BOB SCHIEFFER: Well, you know, I mean while Edmund Pettus' name is still on that bridge, Judge Ballard, who's a probate judge in that courthouse, he got up Saturday morning and went-- opened up the courthouse for us so we could conduct that interview and, as it often is in the south, made coffee for everybody and when we came over there to do that interview, as you saw with John Lewis, he came out on to front steps and said welcome, we're glad to have you.

JAN CRAWFORD: It is just incredible to think that there are people alive today, our-- our parents or say our grandparents who couldn't drink out of the same water fountains.


JAN CRAWFORD: That-- that is still I-- that-- that wasn't that long ago when you think about it.

SHERRILYN IFILL: Well, that's the change for us is to be able to keep in our head the two things that we've made extraordinary progress.


SHERRILYN IFILL: But we have a really long way to go and you-- you really said it, Bob, in the-- in the setup for this when you said that these people walked across the bridge and they changed America for the better. And I think that's what we have to understand. When we see these protests happening today about police violence against unarmed African-Americans, it's going to make this country better. We're at a moment where change does have to happen. When you hear the FBI director as he did this week talking about implicit bias and talking about the way in which law enforcement does have bias that has to be dealt with and there has to be training. We're at a moment where we have the opportunity to make real change. And that's what civil rights does it makes America better. And we can't be afraid of the moment. I think, as John Lewis said it best, we got to face it.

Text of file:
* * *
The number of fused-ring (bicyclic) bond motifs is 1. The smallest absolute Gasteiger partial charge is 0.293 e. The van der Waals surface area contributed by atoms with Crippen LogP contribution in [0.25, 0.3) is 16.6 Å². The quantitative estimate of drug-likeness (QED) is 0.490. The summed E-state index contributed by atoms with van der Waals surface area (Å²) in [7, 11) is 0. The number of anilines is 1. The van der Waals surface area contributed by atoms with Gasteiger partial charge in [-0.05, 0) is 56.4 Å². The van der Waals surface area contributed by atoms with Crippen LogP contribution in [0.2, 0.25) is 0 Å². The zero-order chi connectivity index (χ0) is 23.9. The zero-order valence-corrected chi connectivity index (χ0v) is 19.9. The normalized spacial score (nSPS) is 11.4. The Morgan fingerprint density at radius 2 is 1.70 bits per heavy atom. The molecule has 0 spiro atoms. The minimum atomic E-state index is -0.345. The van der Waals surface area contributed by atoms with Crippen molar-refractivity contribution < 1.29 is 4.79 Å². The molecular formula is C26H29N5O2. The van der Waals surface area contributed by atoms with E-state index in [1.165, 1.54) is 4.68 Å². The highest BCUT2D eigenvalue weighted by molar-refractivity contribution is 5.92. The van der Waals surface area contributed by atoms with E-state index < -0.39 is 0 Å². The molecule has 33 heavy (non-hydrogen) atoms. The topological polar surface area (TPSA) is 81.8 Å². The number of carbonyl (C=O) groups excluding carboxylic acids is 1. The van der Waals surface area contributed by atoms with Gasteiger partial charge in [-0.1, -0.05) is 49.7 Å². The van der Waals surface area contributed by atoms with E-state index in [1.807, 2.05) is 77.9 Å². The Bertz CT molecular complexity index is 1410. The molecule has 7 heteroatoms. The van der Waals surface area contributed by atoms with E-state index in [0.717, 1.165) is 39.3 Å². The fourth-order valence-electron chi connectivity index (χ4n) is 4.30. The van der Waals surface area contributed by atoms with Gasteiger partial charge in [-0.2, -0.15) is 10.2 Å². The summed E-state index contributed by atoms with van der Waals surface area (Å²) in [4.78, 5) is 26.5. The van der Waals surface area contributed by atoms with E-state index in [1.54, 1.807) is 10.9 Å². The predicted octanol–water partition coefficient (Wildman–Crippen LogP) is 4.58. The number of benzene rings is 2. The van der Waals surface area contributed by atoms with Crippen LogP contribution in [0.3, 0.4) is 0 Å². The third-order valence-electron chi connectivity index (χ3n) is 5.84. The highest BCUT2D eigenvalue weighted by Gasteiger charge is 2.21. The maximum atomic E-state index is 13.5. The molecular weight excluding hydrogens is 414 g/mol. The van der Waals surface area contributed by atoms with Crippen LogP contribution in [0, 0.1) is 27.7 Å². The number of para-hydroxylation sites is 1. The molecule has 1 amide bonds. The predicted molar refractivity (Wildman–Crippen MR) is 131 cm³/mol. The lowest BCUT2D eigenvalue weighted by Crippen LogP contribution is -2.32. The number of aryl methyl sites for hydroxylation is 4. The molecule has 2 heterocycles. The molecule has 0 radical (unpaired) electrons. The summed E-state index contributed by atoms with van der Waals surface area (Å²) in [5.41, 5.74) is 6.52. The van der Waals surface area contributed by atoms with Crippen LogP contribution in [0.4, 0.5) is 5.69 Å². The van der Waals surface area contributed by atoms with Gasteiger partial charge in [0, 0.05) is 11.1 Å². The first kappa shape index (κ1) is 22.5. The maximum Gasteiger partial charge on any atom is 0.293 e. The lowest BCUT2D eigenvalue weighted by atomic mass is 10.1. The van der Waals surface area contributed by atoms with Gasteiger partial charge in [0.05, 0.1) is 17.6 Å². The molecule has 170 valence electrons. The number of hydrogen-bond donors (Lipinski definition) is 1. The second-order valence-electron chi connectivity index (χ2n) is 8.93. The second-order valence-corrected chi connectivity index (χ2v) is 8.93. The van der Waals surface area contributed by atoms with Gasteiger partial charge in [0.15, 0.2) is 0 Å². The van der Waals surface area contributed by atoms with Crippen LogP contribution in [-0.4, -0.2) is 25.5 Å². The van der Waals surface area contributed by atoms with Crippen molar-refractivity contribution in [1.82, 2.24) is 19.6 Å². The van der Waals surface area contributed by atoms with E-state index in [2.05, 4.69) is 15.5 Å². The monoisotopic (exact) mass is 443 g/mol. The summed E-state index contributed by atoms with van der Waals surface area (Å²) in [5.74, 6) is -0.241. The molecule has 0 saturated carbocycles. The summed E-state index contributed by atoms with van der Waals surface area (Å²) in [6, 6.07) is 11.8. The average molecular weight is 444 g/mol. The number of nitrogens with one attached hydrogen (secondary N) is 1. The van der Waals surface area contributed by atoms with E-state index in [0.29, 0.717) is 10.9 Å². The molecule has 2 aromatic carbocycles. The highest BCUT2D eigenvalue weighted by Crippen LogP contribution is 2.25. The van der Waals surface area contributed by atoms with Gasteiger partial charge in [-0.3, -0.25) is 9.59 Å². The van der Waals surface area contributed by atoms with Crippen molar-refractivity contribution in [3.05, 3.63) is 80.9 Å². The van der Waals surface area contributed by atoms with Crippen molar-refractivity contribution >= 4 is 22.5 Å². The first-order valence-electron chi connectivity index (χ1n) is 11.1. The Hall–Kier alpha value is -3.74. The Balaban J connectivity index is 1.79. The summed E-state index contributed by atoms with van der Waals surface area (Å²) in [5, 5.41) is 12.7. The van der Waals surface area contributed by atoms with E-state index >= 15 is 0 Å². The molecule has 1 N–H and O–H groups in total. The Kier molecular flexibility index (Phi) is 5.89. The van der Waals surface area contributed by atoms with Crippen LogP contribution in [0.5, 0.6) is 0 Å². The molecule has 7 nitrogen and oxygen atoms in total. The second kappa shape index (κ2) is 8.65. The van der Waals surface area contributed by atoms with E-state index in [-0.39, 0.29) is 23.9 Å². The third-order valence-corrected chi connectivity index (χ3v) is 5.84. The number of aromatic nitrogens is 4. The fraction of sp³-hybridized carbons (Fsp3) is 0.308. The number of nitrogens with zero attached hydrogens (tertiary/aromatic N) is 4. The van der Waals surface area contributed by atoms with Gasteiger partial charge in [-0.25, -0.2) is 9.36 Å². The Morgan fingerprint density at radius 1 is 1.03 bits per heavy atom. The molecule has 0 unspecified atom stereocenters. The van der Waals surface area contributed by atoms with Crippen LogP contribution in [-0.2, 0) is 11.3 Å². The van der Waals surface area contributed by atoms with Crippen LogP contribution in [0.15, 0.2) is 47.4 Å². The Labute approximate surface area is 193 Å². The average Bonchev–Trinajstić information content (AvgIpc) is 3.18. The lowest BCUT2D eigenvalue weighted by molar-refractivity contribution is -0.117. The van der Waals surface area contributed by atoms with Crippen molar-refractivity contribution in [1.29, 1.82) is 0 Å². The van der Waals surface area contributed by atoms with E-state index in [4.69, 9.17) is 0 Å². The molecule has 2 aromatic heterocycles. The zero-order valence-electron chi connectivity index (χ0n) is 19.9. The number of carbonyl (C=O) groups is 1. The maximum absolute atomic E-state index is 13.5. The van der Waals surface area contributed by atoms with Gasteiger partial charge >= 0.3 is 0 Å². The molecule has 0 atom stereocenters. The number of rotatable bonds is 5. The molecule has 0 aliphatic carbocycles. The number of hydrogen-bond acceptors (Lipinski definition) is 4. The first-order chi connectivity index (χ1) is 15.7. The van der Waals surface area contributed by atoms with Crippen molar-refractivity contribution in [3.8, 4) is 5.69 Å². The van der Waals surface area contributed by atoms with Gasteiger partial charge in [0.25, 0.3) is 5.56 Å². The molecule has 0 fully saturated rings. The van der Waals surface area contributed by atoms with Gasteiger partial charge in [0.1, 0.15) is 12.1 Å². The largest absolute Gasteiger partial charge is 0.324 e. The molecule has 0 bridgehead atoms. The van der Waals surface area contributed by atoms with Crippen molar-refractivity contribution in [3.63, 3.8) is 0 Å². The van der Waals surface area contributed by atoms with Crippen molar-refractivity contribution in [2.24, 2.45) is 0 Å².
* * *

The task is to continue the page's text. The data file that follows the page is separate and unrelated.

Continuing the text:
KIMBERLEY STRASSEL (Wall Street Journal): But also the nature of the problems have changed. I mean, the Comey's speech it got so much attention because it was an FBI director saying police officers have bias. What was more interesting in the speech to me was him talking about why it is. He said we cannot reduce this to a debate about policing tactics. We have to talk about why we have bias. And that gets back to the fact that problems of change. We have a social and cultural issue and a lot of African-American communities across the country worry about violent crime. And that was part of his speech, saying how do we address those root causes? Because this is part of the problem that people looking at each other, it's how do you actually deal with that?

SHERRILYN IFILL: What was fascinating and what's been fascinating to me is how long this issue of police violence has kind of been really at the center of concern in African-American communities and how it's now kind of surfaced over the last year and kind of everyone's engaging it. What was interesting about Comey's remarks is it's the one thing that was omitted and that's so important. If you talk to young people in communities all over, and it's about this issue of accountability. We still haven't heard any prominent law enforcement official saying, we understand the need for training. We understand there has to be supervision. And when something goes wrong, when a life is taken, an innocent life is taken, there has to be accountability. And I've talked to people, you know, all over this country, that's what they're waiting to hear. That means-- change.

BOB SCHIEFFER: Well, wasn't that what Comey was saying, though? I mean, I thought this speech, which made the front page of most newspapers--


BOB SCHIEFFER: --I thought it may be didn't get as much attention as it should have. I mean, I think it's going to be remembered as a remarkable speech in the history of this country?